Trophic polymorphism and behavioral differences decrease intraspecific competition in a cichlid, Herichthys minckleyi

Brook O. Swanson, Alice C. Gibb, Jane C. Marks, Dean A. Hendrickson

Research output: Contribution to journalArticle

77 Scopus citations


Resource polymorphisms, or morphological variations related to resource use, are common in fishes and are thought to be a possible step in speciation. This study experimentally tests the hypothesis that fitness (as estimated by growth rates) is increased by the presence of multiple trophic morphotypes (or morphs) within a population. Cage experiments were used to quantify the intraspecific competitive interactions between morphs of the polymorphic cichlid Herichthys minckleyi in Cuatro Ciénegas, Mexico. Results suggest that competition is reduced between morphs in mixed-morph treatments relative to equal-density single-morph treatments. Field studies revealed that the morphs feed in different microhabitats and use different feeding behaviors within these microhabitats. These results suggest that the polymorphism is maintained in the population because it decreases competition between the morphs, and that differences in feeding behavior facilitate resource partitioning.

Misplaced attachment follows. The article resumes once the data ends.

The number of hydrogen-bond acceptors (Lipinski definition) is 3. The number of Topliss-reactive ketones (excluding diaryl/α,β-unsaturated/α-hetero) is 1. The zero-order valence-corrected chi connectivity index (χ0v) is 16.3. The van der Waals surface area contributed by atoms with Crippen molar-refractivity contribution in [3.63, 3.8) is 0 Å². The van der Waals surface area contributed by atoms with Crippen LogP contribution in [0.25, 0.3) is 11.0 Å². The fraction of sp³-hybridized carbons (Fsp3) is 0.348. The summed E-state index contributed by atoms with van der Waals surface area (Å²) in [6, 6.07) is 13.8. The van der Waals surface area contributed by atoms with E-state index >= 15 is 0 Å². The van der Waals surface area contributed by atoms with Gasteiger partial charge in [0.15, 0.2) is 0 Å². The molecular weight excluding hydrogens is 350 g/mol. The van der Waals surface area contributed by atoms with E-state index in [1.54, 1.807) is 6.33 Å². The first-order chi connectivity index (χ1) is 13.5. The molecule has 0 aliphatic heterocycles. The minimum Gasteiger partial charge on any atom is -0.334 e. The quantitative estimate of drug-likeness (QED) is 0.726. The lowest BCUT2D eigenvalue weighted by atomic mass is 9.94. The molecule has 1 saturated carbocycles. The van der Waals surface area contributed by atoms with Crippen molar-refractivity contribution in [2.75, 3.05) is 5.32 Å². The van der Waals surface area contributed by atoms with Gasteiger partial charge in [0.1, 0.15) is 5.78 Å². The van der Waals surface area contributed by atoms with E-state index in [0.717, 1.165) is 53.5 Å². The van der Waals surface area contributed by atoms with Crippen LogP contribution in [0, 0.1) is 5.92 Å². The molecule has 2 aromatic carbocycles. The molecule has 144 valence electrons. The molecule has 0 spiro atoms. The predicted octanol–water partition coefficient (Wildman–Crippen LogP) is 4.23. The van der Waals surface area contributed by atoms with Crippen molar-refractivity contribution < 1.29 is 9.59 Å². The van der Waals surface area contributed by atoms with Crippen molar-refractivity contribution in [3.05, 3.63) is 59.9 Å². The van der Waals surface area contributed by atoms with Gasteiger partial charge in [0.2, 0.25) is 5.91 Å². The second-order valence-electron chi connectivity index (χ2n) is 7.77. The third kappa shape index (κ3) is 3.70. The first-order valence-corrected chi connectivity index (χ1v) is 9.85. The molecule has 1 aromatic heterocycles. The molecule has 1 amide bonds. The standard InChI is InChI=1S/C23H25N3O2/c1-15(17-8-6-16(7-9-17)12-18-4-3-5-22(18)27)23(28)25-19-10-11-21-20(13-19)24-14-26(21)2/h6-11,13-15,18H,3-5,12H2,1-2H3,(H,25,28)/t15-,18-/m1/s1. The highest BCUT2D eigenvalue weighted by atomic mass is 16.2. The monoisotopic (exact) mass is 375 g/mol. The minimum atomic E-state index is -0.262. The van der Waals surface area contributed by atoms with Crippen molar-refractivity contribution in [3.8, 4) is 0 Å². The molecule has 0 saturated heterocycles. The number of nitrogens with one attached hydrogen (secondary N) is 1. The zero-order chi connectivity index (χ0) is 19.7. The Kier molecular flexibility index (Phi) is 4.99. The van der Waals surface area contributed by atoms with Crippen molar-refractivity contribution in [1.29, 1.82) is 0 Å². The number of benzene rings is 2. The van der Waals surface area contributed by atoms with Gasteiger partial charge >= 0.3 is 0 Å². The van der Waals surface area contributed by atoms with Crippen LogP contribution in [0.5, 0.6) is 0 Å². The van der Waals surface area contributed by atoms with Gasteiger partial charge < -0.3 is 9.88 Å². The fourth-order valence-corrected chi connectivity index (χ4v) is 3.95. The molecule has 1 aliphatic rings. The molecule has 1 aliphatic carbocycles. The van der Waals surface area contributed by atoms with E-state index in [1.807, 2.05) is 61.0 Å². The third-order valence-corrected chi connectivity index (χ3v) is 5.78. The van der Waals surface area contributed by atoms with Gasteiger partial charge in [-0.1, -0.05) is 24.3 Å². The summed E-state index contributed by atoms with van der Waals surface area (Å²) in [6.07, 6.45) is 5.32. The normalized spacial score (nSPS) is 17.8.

Original languageEnglish (US)
Pages (from-to)1441-1446
Number of pages6
Issue number6
StatePublished - Jun 2003



  • Cichlid
  • Competition
  • Ecological speciation
  • Feeding behavior
  • Herichthys minckleyi
  • Intraspecific variation
  • Polymorphism
  • Resource partitioning

ASJC Scopus subject areas

  • Ecology, Evolution, Behavior and Systematics

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